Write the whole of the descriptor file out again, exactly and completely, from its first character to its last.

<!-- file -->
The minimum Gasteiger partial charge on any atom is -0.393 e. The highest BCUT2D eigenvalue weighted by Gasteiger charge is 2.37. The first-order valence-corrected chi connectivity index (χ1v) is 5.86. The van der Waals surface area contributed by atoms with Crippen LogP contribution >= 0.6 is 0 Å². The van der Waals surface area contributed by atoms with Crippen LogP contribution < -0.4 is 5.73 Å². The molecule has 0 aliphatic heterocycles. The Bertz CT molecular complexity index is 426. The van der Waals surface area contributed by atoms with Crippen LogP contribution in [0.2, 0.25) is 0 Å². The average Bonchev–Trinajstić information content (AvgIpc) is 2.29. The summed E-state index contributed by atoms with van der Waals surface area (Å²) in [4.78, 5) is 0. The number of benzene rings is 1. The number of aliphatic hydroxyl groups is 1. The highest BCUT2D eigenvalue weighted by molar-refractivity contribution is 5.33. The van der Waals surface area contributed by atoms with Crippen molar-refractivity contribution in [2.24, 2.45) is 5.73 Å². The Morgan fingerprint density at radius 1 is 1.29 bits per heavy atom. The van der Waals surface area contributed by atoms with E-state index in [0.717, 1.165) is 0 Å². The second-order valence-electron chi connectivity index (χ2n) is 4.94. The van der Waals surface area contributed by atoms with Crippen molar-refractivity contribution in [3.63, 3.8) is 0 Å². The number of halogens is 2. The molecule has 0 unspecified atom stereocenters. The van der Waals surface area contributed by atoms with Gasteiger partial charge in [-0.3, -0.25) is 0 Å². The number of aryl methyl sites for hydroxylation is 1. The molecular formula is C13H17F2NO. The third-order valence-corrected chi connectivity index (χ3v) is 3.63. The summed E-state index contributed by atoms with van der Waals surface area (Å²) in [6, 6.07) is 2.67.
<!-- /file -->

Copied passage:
The minimum Gasteiger partial charge on any atom is -0.393 e. The highest BCUT2D eigenvalue weighted by Gasteiger charge is 2.37. The first-order valence-corrected chi connectivity index (χ1v) is 5.86. The van der Waals surface area contributed by atoms with Crippen LogP contribution >= 0.6 is 0 Å². The van der Waals surface area contributed by atoms with Crippen LogP contribution < -0.4 is 5.73 Å². The molecule has 0 aliphatic heterocycles. The Bertz CT molecular complexity index is 426. The van der Waals surface area contributed by atoms with Crippen LogP contribution in [0.2, 0.25) is 0 Å². The average Bonchev–Trinajstić information content (AvgIpc) is 2.29. The summed E-state index contributed by atoms with van der Waals surface area (Å²) in [4.78, 5) is 0. The number of benzene rings is 1. The number of aliphatic hydroxyl groups is 1. The highest BCUT2D eigenvalue weighted by molar-refractivity contribution is 5.33. The van der Waals surface area contributed by atoms with Crippen molar-refractivity contribution in [2.24, 2.45) is 5.73 Å². The Morgan fingerprint density at radius 1 is 1.29 bits per heavy atom. The van der Waals surface area contributed by atoms with E-state index in [0.717, 1.165) is 0 Å². The second-order valence-electron chi connectivity index (χ2n) is 4.94. The van der Waals surface area contributed by atoms with Crippen molar-refractivity contribution in [3.63, 3.8) is 0 Å². The number of halogens is 2. The molecule has 0 unspecified atom stereocenters. The van der Waals surface area contributed by atoms with Gasteiger partial charge in [-0.3, -0.25) is 0 Å². The number of aryl methyl sites for hydroxylation is 1. The molecular formula is C13H17F2NO. The third-order valence-corrected chi connectivity index (χ3v) is 3.63. The summed E-state index contributed by atoms with van der Waals surface area (Å²) in [6, 6.07) is 2.67.